“Wildleaks”– A New Way to Combat Poaching and Other Environmental Crimes

Rafael Wolff

victim-of-elephant-poachingThe risks of environmental crime to nature are well known. Greed for profits that can exceed $10-20bn a year according to Interpol” are a menace to species as elephants, rhinos and tigers, for example. The seriousness of these crimes against wildlife, as well as the connections of environmental crimes with terrorism and, as exposed by the Department of States this week, human trafficking, justify all the concerns about them.

One of the best ways to combat environmental crimes is to help the authorities. However, few people know that it is possible to do so anonymously and safely. Wildleaks is “is the first, secure, online whistleblower platform dedicated to Wildlife and Forest Crime.” Its mission is “to receive and evaluate anonymous information and tips regarding wildlife and forest crimes and transform them into actionable items.” Concerned with the personal safety of the whistleblowers, the website provides information about the risks and how to avoid them.

To understand more about Wildleaks, please visit the project’s webpage. To get familiar with how this project is working (24 crime leads in the first three months), please visit The Guardian page, which provides an interesting report about the project.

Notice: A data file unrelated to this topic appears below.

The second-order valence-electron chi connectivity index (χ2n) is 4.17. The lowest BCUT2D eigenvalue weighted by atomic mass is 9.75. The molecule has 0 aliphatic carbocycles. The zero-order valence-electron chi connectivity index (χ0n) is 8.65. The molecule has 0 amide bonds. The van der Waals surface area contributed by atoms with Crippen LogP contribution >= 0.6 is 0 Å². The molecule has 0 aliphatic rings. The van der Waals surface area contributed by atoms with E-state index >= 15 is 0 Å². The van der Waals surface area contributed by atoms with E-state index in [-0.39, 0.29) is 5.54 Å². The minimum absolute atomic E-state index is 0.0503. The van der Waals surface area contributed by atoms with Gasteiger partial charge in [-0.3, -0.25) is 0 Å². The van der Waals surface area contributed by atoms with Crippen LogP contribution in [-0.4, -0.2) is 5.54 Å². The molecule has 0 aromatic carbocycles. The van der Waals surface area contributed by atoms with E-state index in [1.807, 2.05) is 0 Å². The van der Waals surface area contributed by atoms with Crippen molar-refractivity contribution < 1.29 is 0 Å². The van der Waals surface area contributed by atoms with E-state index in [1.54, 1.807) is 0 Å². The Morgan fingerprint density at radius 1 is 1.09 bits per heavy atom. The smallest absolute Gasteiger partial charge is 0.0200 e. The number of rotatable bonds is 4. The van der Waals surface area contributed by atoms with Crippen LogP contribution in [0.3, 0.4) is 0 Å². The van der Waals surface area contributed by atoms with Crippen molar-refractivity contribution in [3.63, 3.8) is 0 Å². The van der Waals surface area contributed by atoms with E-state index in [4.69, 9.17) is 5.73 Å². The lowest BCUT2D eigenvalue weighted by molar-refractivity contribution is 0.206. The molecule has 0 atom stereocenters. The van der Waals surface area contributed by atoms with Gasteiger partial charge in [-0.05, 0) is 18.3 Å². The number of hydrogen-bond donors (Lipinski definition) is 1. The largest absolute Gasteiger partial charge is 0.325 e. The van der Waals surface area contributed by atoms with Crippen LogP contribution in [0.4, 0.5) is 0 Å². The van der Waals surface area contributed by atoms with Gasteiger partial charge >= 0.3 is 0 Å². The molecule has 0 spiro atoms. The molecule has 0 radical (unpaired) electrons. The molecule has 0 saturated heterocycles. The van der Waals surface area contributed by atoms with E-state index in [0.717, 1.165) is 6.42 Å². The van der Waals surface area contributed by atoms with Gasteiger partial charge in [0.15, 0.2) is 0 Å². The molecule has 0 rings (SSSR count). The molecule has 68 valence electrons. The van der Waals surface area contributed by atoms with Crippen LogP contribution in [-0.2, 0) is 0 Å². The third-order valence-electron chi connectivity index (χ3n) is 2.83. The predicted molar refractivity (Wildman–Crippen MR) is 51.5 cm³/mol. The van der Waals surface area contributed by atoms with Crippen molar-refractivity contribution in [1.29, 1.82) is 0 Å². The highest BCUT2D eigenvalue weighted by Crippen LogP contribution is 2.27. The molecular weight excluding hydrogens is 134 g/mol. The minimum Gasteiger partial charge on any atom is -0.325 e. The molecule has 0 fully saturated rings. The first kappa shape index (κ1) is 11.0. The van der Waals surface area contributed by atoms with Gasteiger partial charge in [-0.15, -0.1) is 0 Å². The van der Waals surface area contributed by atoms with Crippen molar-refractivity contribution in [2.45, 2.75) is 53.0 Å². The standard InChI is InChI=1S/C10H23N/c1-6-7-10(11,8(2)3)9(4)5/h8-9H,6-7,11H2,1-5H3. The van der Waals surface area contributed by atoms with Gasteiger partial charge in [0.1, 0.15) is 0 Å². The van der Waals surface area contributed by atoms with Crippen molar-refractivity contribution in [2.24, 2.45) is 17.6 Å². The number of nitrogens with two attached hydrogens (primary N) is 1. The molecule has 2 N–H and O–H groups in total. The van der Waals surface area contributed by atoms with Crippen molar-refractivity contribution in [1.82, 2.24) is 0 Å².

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5 Responses

  1. […] Rafael Wolff The risks of environmental crime to nature are well known. Greed for profits that can exceed $10-20bn a year according to Interpol” are a menace to species as elephants, rhinos and tig…  […]

  2. Don’t get me wrong; I think that Wildleaks is a great resource and I hope it’s used to bring down those who look to break the laws to line their own pockets. However, I don’t think there is a need for Wildleaks – except for rare instances – in countries such as the US or UK but rather in Third World where there is less interest in protecting our environment as well as less resources to do so.

  3. Reblogged this on "OUR WORLD".

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